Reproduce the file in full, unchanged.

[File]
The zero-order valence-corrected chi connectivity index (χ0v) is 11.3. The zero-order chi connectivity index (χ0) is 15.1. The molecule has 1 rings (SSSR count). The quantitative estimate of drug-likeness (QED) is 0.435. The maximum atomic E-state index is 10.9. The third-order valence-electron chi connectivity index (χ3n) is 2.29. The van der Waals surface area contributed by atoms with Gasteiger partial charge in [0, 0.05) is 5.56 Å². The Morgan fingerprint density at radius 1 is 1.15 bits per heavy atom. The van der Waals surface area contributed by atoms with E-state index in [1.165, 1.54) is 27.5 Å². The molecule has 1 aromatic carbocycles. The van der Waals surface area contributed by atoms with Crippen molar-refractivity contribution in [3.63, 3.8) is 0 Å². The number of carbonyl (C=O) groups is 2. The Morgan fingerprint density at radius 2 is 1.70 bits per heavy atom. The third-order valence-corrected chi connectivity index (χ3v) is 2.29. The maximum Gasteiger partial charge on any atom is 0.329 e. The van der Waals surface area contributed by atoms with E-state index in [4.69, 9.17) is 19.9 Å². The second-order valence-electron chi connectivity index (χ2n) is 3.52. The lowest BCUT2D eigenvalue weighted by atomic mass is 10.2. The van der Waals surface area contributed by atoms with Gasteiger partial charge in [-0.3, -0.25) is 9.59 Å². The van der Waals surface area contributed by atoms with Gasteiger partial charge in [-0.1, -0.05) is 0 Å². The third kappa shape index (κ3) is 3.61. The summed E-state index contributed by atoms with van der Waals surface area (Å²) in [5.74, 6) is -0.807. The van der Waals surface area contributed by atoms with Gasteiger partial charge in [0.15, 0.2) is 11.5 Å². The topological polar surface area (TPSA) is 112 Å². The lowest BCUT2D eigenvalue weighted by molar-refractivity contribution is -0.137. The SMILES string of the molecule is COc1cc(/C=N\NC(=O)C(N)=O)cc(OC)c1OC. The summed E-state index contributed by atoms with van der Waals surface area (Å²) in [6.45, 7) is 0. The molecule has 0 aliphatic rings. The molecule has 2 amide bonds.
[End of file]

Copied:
The zero-order valence-corrected chi connectivity index (χ0v) is 11.3. The zero-order chi connectivity index (χ0) is 15.1. The molecule has 1 rings (SSSR count). The quantitative estimate of drug-likeness (QED) is 0.435. The maximum atomic E-state index is 10.9. The third-order valence-electron chi connectivity index (χ3n) is 2.29. The van der Waals surface area contributed by atoms with Gasteiger partial charge in [0, 0.05) is 5.56 Å². The Morgan fingerprint density at radius 1 is 1.15 bits per heavy atom. The van der Waals surface area contributed by atoms with E-state index in [1.165, 1.54) is 27.5 Å². The molecule has 1 aromatic carbocycles. The van der Waals surface area contributed by atoms with Crippen molar-refractivity contribution in [3.63, 3.8) is 0 Å². The number of carbonyl (C=O) groups is 2. The Morgan fingerprint density at radius 2 is 1.70 bits per heavy atom. The third-order valence-corrected chi connectivity index (χ3v) is 2.29. The maximum Gasteiger partial charge on any atom is 0.329 e. The van der Waals surface area contributed by atoms with E-state index in [4.69, 9.17) is 19.9 Å². The second-order valence-electron chi connectivity index (χ2n) is 3.52. The lowest BCUT2D eigenvalue weighted by atomic mass is 10.2. The van der Waals surface area contributed by atoms with Gasteiger partial charge in [-0.3, -0.25) is 9.59 Å². The van der Waals surface area contributed by atoms with Gasteiger partial charge in [-0.1, -0.05) is 0 Å². The third kappa shape index (κ3) is 3.61. The summed E-state index contributed by atoms with van der Waals surface area (Å²) in [5.74, 6) is -0.807. The van der Waals surface area contributed by atoms with Gasteiger partial charge in [0.15, 0.2) is 11.5 Å². The topological polar surface area (TPSA) is 112 Å². The lowest BCUT2D eigenvalue weighted by molar-refractivity contribution is -0.137. The SMILES string of the molecule is COc1cc(/C=N\NC(=O)C(N)=O)cc(OC)c1OC. The summed E-state index contributed by atoms with van der Waals surface area (Å²) in [6.45, 7) is 0. The molecule has 0 aliphatic rings. The molecule has 2 amide bonds.